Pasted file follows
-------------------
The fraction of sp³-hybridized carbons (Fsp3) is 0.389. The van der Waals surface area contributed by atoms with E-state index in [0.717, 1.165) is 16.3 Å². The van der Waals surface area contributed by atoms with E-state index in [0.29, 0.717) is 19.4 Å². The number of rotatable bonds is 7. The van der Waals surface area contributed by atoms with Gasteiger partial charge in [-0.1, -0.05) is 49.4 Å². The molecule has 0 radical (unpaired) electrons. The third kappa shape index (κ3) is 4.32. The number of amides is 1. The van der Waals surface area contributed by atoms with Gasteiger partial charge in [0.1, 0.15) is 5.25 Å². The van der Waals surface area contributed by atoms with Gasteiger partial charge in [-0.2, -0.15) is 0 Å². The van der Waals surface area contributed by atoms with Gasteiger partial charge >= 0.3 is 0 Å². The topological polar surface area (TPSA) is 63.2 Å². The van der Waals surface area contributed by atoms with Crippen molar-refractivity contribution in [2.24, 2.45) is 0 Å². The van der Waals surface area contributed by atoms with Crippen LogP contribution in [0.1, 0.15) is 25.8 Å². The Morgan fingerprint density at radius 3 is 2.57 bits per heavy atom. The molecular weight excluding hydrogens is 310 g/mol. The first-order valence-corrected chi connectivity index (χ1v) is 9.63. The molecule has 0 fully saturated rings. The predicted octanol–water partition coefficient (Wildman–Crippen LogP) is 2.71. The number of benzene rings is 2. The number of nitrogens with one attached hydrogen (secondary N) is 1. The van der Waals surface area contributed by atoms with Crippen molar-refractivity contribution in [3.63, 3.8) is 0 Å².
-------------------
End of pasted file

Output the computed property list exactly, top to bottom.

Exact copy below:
The fraction of sp³-hybridized carbons (Fsp3) is 0.389. The van der Waals surface area contributed by atoms with E-state index in [0.717, 1.165) is 16.3 Å². The van der Waals surface area contributed by atoms with E-state index in [0.29, 0.717) is 19.4 Å². The number of rotatable bonds is 7. The van der Waals surface area contributed by atoms with Gasteiger partial charge in [-0.1, -0.05) is 49.4 Å². The molecule has 0 radical (unpaired) electrons. The third kappa shape index (κ3) is 4.32. The number of amides is 1. The van der Waals surface area contributed by atoms with Gasteiger partial charge in [0.1, 0.15) is 5.25 Å². The van der Waals surface area contributed by atoms with Gasteiger partial charge in [-0.2, -0.15) is 0 Å². The van der Waals surface area contributed by atoms with Gasteiger partial charge >= 0.3 is 0 Å². The topological polar surface area (TPSA) is 63.2 Å². The van der Waals surface area contributed by atoms with Crippen molar-refractivity contribution in [2.24, 2.45) is 0 Å². The van der Waals surface area contributed by atoms with Crippen LogP contribution in [0.1, 0.15) is 25.8 Å². The Morgan fingerprint density at radius 3 is 2.57 bits per heavy atom. The molecular weight excluding hydrogens is 310 g/mol. The first-order valence-corrected chi connectivity index (χ1v) is 9.63. The molecule has 0 fully saturated rings. The predicted octanol–water partition coefficient (Wildman–Crippen LogP) is 2.71. The number of benzene rings is 2. The number of nitrogens with one attached hydrogen (secondary N) is 1. The van der Waals surface area contributed by atoms with Crippen molar-refractivity contribution in [3.63, 3.8) is 0 Å².